Gloucestershire-based innovators are literally squashing more fibre into food
By James Young | 22nd November 2019
An innovative Gloucestershire company is attempting to solve one of the great riddles of 21st century life.
Not eating enough fibre is a cause for numerous medical complaints and health issues, but the food industry experts at CampdenBRI have concocted a solution.
The Chipping Campden-based firm has a long history of innovation in the food industry and their latest trick is to utilise otherwise discarded food waste.
As part of research into calorie reduction and fibre enhancement, Campden BRI have doubled the fibre content of a tortilla, meaning it can be called a 'high fibre' product.
Bakery scientist Lucas Westphal, who is leading the project, said: "We chose the tortilla for this project as its sales are continuing to rise significantly and therefore likely to have a real impact on people's diets.
"The recipe we developed incorporated the butternut squash peel to boost its fibre content.
"On average, people in the UK do not consume enough fibre, and food waste is also a major concern for both consumers and the food industry.
"Consumers like familiarity, so producing a high fibre product that is similar to a well-known one holds potential as an effective route to increasing the public's fibre intake."
The team working on the project replaced 20 per cent of the tortilla's wheat flour with the butternut squash peel powder.
This increased the fibre content by 97% per cent, up from 3.3g to 6.5g per 100g, but only reduced calories by 3.5 per cent.
If marketed, the tortilla would now be eligible for a 'high fibre' claim making it more appealing to consumers interested in healthy eating.
Adding this food waste ingredient also delivered another benefit.
Bakery technologist Leandra Molina Beato (below), who helped reformulate the tortilla, said: "Incorporating our butternut powder changed the colour of the tortilla.
"Colour plays a critical role in determining the consumer's acceptance of a product, and our reformulation created a golden yellow tortilla, a food colour that's generally accepted as appealing.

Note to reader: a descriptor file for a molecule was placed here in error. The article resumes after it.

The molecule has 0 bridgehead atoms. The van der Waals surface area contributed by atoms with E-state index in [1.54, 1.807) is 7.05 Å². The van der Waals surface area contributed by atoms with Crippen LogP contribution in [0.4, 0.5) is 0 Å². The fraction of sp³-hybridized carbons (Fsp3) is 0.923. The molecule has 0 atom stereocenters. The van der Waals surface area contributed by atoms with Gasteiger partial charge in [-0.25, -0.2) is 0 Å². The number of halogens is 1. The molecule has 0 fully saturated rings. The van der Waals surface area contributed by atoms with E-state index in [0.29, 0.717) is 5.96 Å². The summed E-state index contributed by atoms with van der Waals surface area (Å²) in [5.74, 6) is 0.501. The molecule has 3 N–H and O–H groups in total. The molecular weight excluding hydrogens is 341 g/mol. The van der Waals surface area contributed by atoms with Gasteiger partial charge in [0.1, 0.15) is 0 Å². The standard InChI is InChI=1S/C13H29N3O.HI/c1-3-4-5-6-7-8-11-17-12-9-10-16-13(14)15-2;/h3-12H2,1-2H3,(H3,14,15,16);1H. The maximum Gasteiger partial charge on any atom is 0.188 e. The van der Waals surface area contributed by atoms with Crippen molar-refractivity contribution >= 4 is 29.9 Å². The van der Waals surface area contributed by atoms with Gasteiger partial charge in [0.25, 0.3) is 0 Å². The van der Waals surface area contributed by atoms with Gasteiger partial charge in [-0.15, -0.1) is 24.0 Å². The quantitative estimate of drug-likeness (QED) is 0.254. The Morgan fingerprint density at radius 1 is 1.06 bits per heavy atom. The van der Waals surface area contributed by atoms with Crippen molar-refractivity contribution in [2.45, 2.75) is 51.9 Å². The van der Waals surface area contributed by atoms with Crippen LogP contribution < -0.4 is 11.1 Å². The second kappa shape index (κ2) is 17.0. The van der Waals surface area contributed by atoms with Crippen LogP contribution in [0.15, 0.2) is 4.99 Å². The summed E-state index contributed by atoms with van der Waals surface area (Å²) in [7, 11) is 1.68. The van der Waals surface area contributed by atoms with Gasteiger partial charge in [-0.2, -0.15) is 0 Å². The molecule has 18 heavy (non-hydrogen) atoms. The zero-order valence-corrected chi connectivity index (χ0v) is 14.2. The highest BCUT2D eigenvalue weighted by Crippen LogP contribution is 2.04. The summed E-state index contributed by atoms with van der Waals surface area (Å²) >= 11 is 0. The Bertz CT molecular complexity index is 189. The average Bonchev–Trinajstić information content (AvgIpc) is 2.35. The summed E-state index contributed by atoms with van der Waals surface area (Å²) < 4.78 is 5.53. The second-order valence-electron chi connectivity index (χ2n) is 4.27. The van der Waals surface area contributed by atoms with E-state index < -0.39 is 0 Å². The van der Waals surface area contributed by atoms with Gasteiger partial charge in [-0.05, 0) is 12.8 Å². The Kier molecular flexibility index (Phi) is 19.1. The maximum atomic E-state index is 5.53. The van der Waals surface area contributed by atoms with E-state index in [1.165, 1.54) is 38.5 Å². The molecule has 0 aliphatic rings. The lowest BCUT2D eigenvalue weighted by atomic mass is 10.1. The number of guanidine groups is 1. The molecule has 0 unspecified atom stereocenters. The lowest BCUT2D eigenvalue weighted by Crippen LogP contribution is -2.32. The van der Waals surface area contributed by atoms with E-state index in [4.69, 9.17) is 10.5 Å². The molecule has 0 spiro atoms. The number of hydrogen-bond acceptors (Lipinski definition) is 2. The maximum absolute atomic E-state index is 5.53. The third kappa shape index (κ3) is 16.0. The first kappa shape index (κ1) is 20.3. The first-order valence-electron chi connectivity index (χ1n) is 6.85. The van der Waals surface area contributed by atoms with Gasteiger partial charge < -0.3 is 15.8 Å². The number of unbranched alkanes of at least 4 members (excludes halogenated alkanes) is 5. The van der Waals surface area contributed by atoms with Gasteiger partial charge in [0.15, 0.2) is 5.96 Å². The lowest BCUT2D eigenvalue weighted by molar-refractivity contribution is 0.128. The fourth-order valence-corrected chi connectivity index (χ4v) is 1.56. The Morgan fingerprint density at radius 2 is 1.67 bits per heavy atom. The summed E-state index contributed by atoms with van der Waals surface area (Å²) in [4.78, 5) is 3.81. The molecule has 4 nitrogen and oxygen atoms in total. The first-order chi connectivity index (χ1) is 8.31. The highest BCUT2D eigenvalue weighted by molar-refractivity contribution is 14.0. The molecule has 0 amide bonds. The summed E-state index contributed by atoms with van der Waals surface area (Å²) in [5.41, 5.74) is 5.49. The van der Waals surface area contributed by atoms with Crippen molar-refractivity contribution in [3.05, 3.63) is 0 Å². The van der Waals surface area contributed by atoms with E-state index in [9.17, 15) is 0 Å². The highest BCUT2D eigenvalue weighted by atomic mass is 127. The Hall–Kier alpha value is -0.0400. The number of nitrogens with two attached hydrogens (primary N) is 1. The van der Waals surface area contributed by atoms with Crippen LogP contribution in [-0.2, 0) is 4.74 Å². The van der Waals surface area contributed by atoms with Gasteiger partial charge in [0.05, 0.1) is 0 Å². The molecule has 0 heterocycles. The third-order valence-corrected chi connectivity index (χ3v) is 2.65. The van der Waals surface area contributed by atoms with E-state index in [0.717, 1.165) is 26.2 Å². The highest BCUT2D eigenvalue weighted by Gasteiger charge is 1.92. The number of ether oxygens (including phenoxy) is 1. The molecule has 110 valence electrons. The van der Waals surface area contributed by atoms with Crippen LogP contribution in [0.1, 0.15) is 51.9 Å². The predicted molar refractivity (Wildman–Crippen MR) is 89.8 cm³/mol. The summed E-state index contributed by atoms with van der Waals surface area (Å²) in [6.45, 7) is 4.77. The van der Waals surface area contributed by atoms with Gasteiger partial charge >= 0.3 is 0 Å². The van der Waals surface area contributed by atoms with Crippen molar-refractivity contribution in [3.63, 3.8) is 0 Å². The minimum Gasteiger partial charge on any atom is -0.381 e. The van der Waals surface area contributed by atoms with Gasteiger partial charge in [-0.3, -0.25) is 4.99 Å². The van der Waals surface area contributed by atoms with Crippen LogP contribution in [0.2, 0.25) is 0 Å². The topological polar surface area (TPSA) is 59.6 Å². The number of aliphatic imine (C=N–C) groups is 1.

"There are many factors to consider when incorporating dietary fibre into a product.
"An ingredient's functionality can modify both the finished product in appearance, texture and taste, and the behaviour of the product during manufacture.
"Trialling different fibres in different products is the only way to determine the impact on functionality and consumer appeal."
Barfoots of Botley which specialises in semi-exotic produce, provided the butternut squash peels as part of their sustainability work.
Keston Williams, technical director, added: "The peel is currently used in our anaerobic digester, which produces electricity to run our factory and provides fertiliser for our crops.
"However, if the peel can be used for innovative healthy products like this, then this is the best place for it."
The research is part of a three-year project which aims to provide the food industry with an understanding of the functionality of dietary fibres, their performance and potential new sources.
The next phase of the research will begin trialling varying concentrations of commercial fibres in pizza bases, tomato sauces and in meatballs while assessing characteristics that may affect product quality and consumer acceptability.
Consumer and sensory trials will determine consumer acceptance of the reformulated products. The 'Calorie Reduction and Fibre Enhancement' project will continue until December 2021.
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